An artist creates masks that celebrate goddess spirituality. A Pagan writer considers the place of disabled persons within the social justice movement. And does the Pagan community have a problem with cultural appropriation? It's Watery Wednesday, our weekly feed for news about the Pagan community! All this and more for the Pagan News Beagle!
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Note: I'll be back to the Hero's Journey next time, but this topic came up on the Facebook "Magickal Community and Education" group (https://www.facebook.com/groups/MagickalCommunityEducation/). Rather than simply posting my thoughts there, I thought they'd make a decent blog post. I look forward to everyone's thoughts.
As a storyteller, I tend to do much of my thinking through stories. In the ongoing discussion of cultural appropriation it seemed to me that abstract theorizing may well benefit from the wisdom of narrative. So I began casting about for a story that addressed the subject.
Theorist Cei Serith says, “When confronted with a new situation, first consult ancestral precedent.” The Received Tradition (or at least those portions of it with which I am personally conversant), has little to say on the topic of cultural appropriation directly, but in fact the practice has a surprising number of parallels with the grand old Keltic pastime (one could almost call it a sport) of the táin, the cattle-raid. The Kelts came by cattle-rustling honestly (so to speak): it would seem, in fact, to have been an ancient tradition of many Indo-European peoples (and, indeed, of pastoral cultures in general: compare the current problems with the self-same practice in South Sudan).
We have, to the best of our knowledge, no surviving mythology from the Dobunni, the Keltic tribe that inhabited the Severn basin and Cotswolds in what is now the south-west Midlands of England. (The “creation myth” that Stephen Yeates “recreates” in A Dreaming for the Witches cannot truly be called a story.) There seems to be good genetic and archaeological evidence to indicate that Dobunni population and culture survived into Anglo-Saxon times as the tribe known as the Hwicce. Maverick archaeologist Stephen Yeates would contend that the tribal religion of the Hwicce, with its strong continuities with the preceding Dobunni religion, is in fact what would become historic Witchcraft (and later, Wicca). Historical or not, it's a powerful story, for which I will admit a certain personal fondness, perhaps because some of my own ancestors hail from this same region.
In the beginning of days, the Great Mother called all the peoples to her, her children, and to each people she gave its own proper food.
To the Cornovii she gave the deer to be their food, and indeed they are great hunters to this day. To the Brigantes, she gave oats to be their food, to the Iceni barley, to the Silures sheep, and so it was. To each people, its own proper food.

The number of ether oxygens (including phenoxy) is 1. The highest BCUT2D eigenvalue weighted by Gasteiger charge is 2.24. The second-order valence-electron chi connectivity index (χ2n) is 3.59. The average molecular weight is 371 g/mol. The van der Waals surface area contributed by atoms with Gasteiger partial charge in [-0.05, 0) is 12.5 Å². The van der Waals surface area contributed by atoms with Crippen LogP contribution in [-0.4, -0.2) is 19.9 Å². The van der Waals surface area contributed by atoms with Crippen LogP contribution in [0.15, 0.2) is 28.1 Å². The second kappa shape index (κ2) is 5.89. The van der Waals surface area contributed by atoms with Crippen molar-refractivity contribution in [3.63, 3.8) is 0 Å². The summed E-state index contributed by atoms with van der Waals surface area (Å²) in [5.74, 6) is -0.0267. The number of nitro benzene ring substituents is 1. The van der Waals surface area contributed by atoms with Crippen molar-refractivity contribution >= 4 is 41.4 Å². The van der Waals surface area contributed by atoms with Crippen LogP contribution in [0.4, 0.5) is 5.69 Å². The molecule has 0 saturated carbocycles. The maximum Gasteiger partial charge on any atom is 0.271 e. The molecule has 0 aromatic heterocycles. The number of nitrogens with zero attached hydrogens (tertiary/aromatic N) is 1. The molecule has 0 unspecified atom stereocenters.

But to our people, to the Dobunni, to us she gave cattle to be our food, and their milk and their meat are indeed the best of foods.
This is just a quick, interstitial post about a thing I found online today. The attached meme tells us that the word 'tenalach' is Irish and 'describes a relationship one has with the land, air and water, a deep connection that allows one to literally hear the Earth sing'.
According to my Irish dictionary and the researches of several Irish-speaking commenters on the original post, this word does not exist in the language. In fact, it violates a basic principle of Irish spelling.
Folks, this is what cultural appropriation looks like. It matters less that the spiritual concept is gorgeous and fulfilling than it does that Irish language and culture were inappropriately overlaid upon it to lend it legitimacy. Irish deserves better than that and so do the people who speak it.
I opened up my Facebook account today and was greeted by a long discussion focusing on cultural appropriation, vis-a-vis belly dancing. It appeared to be based on a Salon article titled "Why I can't stand white belly dancers."
The first thing that struck me was the confrontational nature of the headline: It wasn't belly dancing performed by white people that the author couldn't stand, it was the belly dancers themselves. If this doesn't put people on the defensive, I don't know what will. Then again, it's part of the inflammatory nature of online "journalism" these days, which uses hot-button language to increase the number of hits. (Full disclosure: I'm white, but I'm no belly dancer, and belly dancing isn't something I go out of my way to watch.)...
Email for inquiries and submissions: Crystal Blanton
Megalithica Books, an imprint of Immanion Press (Stafford, U.K./Portland, OR, U.S.A) is seeking submissions for the Bring Race to the Table: An Exploration of Racism in the Pagan Community....